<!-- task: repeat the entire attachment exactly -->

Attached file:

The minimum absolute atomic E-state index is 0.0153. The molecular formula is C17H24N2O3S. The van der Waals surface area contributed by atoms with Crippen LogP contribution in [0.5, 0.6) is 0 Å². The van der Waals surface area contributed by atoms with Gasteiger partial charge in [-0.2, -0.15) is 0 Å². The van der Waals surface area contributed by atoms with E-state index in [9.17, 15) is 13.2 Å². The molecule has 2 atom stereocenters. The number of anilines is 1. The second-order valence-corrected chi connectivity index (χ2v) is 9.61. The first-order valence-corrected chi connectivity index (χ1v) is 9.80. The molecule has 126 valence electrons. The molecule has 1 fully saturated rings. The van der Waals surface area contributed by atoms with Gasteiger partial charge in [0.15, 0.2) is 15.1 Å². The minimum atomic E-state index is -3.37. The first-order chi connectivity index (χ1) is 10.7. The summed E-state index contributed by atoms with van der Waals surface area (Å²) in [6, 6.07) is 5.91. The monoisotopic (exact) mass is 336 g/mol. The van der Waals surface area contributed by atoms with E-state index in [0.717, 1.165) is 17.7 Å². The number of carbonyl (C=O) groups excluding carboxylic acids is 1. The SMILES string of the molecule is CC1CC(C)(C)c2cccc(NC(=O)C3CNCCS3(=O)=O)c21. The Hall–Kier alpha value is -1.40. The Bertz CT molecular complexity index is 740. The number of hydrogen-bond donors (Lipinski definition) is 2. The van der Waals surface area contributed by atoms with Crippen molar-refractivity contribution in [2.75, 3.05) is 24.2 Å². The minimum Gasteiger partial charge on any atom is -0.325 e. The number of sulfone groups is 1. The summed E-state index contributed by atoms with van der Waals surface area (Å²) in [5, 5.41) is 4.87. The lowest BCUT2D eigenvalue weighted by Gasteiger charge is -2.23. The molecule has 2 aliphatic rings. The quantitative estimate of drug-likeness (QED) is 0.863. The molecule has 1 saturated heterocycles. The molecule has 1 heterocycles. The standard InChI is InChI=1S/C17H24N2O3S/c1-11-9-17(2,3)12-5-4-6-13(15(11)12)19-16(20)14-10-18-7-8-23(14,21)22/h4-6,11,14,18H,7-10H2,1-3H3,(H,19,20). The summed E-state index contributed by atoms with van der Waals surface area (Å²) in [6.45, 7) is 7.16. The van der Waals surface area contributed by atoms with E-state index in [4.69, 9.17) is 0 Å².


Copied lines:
The minimum absolute atomic E-state index is 0.0153. The molecular formula is C17H24N2O3S. The van der Waals surface area contributed by atoms with Crippen LogP contribution in [0.5, 0.6) is 0 Å². The van der Waals surface area contributed by atoms with Gasteiger partial charge in [-0.2, -0.15) is 0 Å². The van der Waals surface area contributed by atoms with E-state index in [9.17, 15) is 13.2 Å². The molecule has 2 atom stereocenters. The number of anilines is 1. The second-order valence-corrected chi connectivity index (χ2v) is 9.61. The first-order valence-corrected chi connectivity index (χ1v) is 9.80. The molecule has 126 valence electrons. The molecule has 1 fully saturated rings. The van der Waals surface area contributed by atoms with Gasteiger partial charge in [0.15, 0.2) is 15.1 Å². The minimum atomic E-state index is -3.37. The first-order chi connectivity index (χ1) is 10.7. The summed E-state index contributed by atoms with van der Waals surface area (Å²) in [6, 6.07) is 5.91. The monoisotopic (exact) mass is 336 g/mol. The van der Waals surface area contributed by atoms with E-state index in [0.717, 1.165) is 17.7 Å². The number of carbonyl (C=O) groups excluding carboxylic acids is 1. The SMILES string of the molecule is CC1CC(C)(C)c2cccc(NC(=O)C3CNCCS3(=O)=O)c21. The Hall–Kier alpha value is -1.40. The Bertz CT molecular complexity index is 740. The number of hydrogen-bond donors (Lipinski definition) is 2. The van der Waals surface area contributed by atoms with Crippen molar-refractivity contribution in [2.75, 3.05) is 24.2 Å². The minimum Gasteiger partial charge on any atom is -0.325 e. The number of sulfone groups is 1. The summed E-state index contributed by atoms with van der Waals surface area (Å²) in [5, 5.41) is 4.87. The lowest BCUT2D eigenvalue weighted by Gasteiger charge is -2.23. The molecule has 2 aliphatic rings. The quantitative estimate of drug-likeness (QED) is 0.863. The molecule has 1 saturated heterocycles. The molecule has 1 heterocycles. The standard InChI is InChI=1S/C17H24N2O3S/c1-11-9-17(2,3)12-5-4-6-13(15(11)12)19-16(20)14-10-18-7-8-23(14,21)22/h4-6,11,14,18H,7-10H2,1-3H3,(H,19,20). The summed E-state index contributed by atoms with van der Waals surface area (Å²) in [6.45, 7) is 7.16. The van der Waals surface area contributed by atoms with E-state index in [4.69, 9.17) is 0 Å².